The Great War

One of the strongest memories of my grandmother: she could not hear German–on the radio or in a movie–without involuntarily crying.

On June 22, 1941 Germany invaded Russia. Orsha, my grandmother’s hometown, was captured during Operation Barbarossa on July 16, 1941. Before the war, Orsha had a Jewish population of nearly 8,000. A Judenrat was appointed and two ghettos were established in the town, and on November 26, 1941, over 5,000 Jews were murdered at the Jewish cemetery. This photograph (from Yad Vashem) documents the flight of the Rodkin family of Orsha, eastwards in June 1941, before the arrival of the Germans.

Did any of my grandmother’s family escape? Who was shot? When did she find out? No one talked about these events during out summer visits to Orsha.

Meanwhile, September 1941 saw the beginning of the two-and-a-half year siege of Leningrad, which caused the greatest destruction and the largest loss of life ever known in a modern city. The 872 days of the siege caused unparalleled famine in the Leningrad region through disruption of utilities, water, energy and food supplies. This resulted in the deaths of up to 1,500,000 soldiers and civilians and the evacuation of 1,400,000 more, mainly women and children, many of whom died during evacuation due to starvation and bombardment. People often died on the streets, and citizens soon became accustomed to the sight of death.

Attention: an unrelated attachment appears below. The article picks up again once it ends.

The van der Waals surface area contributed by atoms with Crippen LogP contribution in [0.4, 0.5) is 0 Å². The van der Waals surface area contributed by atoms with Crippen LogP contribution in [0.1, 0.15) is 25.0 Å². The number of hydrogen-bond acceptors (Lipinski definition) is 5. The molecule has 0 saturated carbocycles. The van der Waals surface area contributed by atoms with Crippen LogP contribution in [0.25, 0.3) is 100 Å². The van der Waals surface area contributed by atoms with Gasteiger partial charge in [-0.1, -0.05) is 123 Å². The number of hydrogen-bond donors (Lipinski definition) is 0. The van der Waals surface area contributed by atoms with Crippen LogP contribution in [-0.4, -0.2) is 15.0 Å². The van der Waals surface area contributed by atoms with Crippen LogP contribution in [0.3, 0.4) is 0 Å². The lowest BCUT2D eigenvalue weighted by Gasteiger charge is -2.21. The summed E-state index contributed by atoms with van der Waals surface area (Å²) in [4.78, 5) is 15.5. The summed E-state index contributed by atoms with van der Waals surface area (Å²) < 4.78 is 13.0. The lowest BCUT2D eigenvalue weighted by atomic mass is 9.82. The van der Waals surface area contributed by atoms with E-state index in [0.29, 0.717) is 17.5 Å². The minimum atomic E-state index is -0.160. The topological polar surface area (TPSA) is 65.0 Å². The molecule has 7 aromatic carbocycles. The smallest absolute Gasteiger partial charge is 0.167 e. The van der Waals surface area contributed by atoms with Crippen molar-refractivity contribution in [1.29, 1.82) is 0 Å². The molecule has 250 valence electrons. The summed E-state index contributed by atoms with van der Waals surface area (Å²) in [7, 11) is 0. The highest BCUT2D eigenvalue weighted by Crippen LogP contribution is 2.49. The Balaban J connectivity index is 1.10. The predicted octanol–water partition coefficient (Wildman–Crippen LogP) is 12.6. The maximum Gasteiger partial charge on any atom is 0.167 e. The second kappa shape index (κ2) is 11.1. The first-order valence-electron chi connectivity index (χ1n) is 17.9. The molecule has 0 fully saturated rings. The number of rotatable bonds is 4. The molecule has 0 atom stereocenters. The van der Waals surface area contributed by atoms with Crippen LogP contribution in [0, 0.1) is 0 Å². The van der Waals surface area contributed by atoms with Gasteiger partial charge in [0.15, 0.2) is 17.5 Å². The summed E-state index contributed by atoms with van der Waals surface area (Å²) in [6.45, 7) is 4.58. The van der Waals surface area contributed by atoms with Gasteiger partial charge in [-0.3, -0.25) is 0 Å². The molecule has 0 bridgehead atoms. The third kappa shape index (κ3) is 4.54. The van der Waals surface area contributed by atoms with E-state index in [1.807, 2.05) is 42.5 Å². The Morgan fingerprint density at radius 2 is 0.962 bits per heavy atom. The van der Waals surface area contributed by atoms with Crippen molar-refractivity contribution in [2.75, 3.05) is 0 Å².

Vava and the children were successfully evacuated to Siberia, where they spent four years. My grandmother, a doctor, was required to stay in Leningrad to attend to the sick and the wounded. As medical personnel, her daily ration of bread was slightly larger. Perhaps she worked at such field hospital near Leningrad:


My grandfather Ivan went off to war, never to return. He died in 1944.

In the Summer of 1945, my grandmother, Vava, and two children returned to their home: two rooms in a communal apartment in Mokhovaya Street. Their building was not damaged but other buildings on the same block were badly damaged by German artillery fire.


The only family photograph that survived from the war is this portrait of my grandmother, decorated.



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